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Nuclear weapons proliferation, whether by state or nonstate actors,
poses one of the greatest threat in the International security and world
affairs. A nuclear weapon is an explosive device that derives its destructive
power from nuclear reactions. Nuclear weapons are the most damaging weapons
that have been created. There are two ways to make nuclear weapons:

1.      fissile weapons (also called atomic bombs or
bombs) and

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2.      fusion weapons (also called hydrogen bombs,
H-bombs or thermonuclear weapons).

The way that the energy of nuclear detonation is different in these
nuclear manufacture technologies. Nuclear fission produces the atomic bomb, a
weapon of mass destruction that uses the force released by dividing atomic
nuclei. When a free neutron hits one atomic nucleus of radioactive material
such as uranium or plutonium, it knocks two or three other neutrons free of

nuclear weapons are the power of nuclear energy, nuclear energy used for
2 purposes; one is civil purpose and another one is military purpose.  Using nuclear energy for civil purpose is not
banned. In the 1950s, attention shifted to the peaceful purposes of nuclear
fission and its seizure of power generation. Today, the world produces a lot of
electricity from nuclear power as it did from all sources combined in the early
years of nuclear power. But there are some nations using for their military purposes
too. nations have nuclear weapons to show their military power. “The nine nations
that have nuclear weapons. Only five nations out of nine have legally recognized
nuclear weapons.

North Korea has claimed to have carried out its first successful
hydrogen bomb test, but which other nations have nuclear warheads. Just nine nations
around the world have access to nuclear weapons, according to a report from the
Stockholm International Peace Research Institute (SIPRI).

In total, there are believed to be around 16,300 nuclear weapons spread
between these nine nations.

The United States, Russia, the UK, France, China, North Korea, India,
Pakistan, and Israel all control some nuclear weaponry. Russia and the US share
93 per cent of all nuclear warheads, but they have been asked to reduce the
number of weapons they have under the new START treaty (Treaty on Measures for
the Further Reduction and Limitation of Strategic Offensive Arms).” (
cited on 16th January 16, 2018) according to this news there are  nine nations they have nuclear weapons. Main
problem of the Nuclear weapon is disrupting the balance of power between the
nations. In essence, the balance of power is a kind of international order. But
theorists differ from the normal operation of the balance of power. Structural
realists describe an “automatic version” of theory, since the balance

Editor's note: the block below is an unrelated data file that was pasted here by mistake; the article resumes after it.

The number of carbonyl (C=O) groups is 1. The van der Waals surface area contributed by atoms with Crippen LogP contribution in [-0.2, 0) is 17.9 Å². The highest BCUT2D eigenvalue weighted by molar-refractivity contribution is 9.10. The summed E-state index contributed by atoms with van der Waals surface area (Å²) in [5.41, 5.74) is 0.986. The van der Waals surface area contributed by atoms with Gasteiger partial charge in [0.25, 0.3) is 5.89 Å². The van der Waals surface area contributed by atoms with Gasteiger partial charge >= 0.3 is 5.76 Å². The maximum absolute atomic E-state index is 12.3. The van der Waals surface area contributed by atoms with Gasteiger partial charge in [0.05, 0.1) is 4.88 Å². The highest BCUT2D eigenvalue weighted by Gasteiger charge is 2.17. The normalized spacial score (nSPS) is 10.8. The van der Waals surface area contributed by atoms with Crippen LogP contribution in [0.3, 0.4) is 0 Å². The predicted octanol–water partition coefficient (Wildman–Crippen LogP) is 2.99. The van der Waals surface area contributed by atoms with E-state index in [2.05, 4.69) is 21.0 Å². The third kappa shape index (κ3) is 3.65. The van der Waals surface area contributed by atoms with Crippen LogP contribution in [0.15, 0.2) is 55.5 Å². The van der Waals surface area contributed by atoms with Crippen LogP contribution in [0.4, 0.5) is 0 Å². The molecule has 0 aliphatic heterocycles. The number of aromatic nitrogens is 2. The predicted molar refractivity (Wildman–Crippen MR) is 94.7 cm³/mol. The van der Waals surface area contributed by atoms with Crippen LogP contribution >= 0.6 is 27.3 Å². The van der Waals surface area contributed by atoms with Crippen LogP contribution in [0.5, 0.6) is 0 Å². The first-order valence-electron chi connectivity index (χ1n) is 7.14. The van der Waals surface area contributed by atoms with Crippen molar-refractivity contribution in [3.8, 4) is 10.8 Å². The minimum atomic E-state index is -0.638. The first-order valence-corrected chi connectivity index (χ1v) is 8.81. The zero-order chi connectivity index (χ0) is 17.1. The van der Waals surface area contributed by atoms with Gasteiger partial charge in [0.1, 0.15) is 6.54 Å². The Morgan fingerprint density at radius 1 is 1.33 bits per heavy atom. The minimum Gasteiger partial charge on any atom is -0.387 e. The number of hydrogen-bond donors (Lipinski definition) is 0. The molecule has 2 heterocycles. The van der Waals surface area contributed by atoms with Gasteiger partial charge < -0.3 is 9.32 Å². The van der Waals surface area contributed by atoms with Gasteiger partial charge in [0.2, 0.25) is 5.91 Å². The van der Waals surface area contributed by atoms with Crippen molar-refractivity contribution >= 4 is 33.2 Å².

of the system is an automatic, self-regulating, and unintended consequence of
countries striving to achieve their own narrow interests. Previous versions of
the balance of power were more consistent with the “semi-automatic”
formula of theory, requiring a “balancing” state to throw its weight
on one side of the scale or the other, depending on which is lighter, to
regulate the system. The balancing process is a function of human coexistence,
with emphasis on the skill of diplomats and statesmen, a sense of community of
nations, shared responsibility, desire and the need to maintain the equilibrium
of the energy system. But because of this nuclear weapon this equilibrium is

Because of these nuclear weapons nearest nations are most affected if
another nearest country has nuclear weapons. Example if India has nuclear
weapon our Sri Lanka, Pakistan and other nearest nations mostly affect by India’s
nuclear weapon.

Another problem is If terrorists have nuclear weapons, Problems will be
multiply. For an example When LTTE period if they have weapons it’s difficult
to beat them by Srilankan army and there are lot of problems might be raised. “The
threat from terrorists trying to launch a nuclear attack that would
“change our world” is real, President Barack Obama has said. The
world has taken “concrete” steps to prevent nuclear terrorism, he
told the Nuclear Security Summit in Washington. But the so-called Islamic State
(IS) obtaining a nuclear weapon is “one of the greatest threats to global
security,” he added. More than 50 nations were represented at the summit.”
(BBC news 02nd April 2016). It shows how Problem will arise if terrorists have
nuclear weapons.

The Nuclear Nonproliferation Treaty (NPT) is an essential element of the
global nuclear non-proliferation regime and establishes a comprehensive,
legally binding framework based on three principles.

1.      States that do not possess nuclear weapons as
of 1967 – one year before the treaty is opened for signature – agree not to
acquire them.

2.      the five States known to have tested nuclear
weapons as of 1967 – the nuclear-weapon States – not to assist other States in
acquiring them and moving towards eventual disarmament; and

3.      To ensure access by non-nuclear-weapon States
to civilian nuclear technology and energy development.

The objective of the NPT is to prevent the proliferation of nuclear
weapons and weapons technology, to promote the peaceful uses of nuclear energy
and to promote the goal of disarmament. The Treaty establishes a safeguards
system under the responsibility of the IAEA, which also plays a central role
under the Treaty in areas of technology transfer for peaceful purposes. This
treaty signed of 1st July 1968 and effective 5th march